In previous articles, I have written about how I organize my own personal productivity. However, many of my projects are collaborative, and physical paper doesn't work very well for sharing task lists.
Earlier, I wrote about the notebook I use for planning and tracking my daily and weekly work. It's great for the low-level tactical aspects of productivity, but is not very good at long-term planning. I've tried to use it for that — semester planning pages and similar ideas — but it has not been very effective.
To manage the birds-eye view of my work, I use a Kanban-style board made of Post-It notes and painter's marking tape on the wall of my office.
In my previous post, I described how I use a physical notebook to manage my daily and weekly work.
Getting things done is not the only purpose of this notebook, however. It is also an important part of how I maintain my mental health.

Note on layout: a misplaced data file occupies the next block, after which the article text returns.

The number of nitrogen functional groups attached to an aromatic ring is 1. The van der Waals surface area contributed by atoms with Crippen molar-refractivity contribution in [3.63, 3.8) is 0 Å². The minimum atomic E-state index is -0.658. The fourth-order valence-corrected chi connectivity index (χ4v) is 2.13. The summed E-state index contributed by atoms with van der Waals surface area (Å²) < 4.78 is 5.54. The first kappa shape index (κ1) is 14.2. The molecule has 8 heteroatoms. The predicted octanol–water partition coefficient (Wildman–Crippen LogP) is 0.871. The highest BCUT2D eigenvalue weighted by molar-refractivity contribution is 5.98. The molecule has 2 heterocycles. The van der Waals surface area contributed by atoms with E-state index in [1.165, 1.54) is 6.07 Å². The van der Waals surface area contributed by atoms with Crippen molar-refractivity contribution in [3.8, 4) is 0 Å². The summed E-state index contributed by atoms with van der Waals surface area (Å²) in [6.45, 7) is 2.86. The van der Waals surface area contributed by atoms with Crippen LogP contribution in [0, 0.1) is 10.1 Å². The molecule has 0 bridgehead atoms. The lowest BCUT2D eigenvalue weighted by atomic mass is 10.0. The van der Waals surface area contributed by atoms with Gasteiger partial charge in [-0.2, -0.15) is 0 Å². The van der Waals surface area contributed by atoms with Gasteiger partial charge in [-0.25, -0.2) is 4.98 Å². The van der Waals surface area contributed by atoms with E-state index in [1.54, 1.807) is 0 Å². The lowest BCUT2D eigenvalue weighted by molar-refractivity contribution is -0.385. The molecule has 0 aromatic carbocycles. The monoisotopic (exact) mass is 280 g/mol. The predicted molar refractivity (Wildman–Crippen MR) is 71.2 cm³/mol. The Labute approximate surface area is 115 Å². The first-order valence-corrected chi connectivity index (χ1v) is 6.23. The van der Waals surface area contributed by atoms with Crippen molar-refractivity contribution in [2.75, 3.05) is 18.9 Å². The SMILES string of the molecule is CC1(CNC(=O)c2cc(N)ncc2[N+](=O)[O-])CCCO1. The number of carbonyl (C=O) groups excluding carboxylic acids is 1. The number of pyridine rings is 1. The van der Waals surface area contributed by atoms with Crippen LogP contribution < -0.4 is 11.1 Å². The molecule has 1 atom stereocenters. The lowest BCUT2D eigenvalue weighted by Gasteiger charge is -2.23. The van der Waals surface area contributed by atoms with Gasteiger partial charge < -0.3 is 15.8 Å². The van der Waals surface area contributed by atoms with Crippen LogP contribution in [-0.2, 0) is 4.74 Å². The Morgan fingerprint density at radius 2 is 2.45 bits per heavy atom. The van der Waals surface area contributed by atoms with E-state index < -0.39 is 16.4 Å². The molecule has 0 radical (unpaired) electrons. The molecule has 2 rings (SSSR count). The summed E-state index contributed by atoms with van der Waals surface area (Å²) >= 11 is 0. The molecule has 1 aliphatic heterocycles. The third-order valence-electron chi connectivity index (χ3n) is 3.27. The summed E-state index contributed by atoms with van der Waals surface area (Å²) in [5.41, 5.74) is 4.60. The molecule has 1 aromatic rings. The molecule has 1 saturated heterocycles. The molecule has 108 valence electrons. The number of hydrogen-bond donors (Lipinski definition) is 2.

My notebook is the center of my day-to-day workflow. In it I track what I need to do, what I am doing, what we've discussed in a meeting, and countless other things. It isn't terribly often that I actually go back more than a week or so to look at things — I tend to transfer long-term notes into digital storage after I've processed them — but they're still there, and I find the very act of writing with pen helpful.
However, it isn't just an ad-hoc thing where I write without structure. There is quite a bit of structure to how I use the notebook, and it helps immensely as I plan and execute my work.
TL;DR: A good productivity system is one that helps you get done the things you need to. One of the most important things is to take time to think about your work. Desired outcomes are a good thing to think about.
I have tried a number of different productivity systems over the years. Some have worked better than others. I've tried: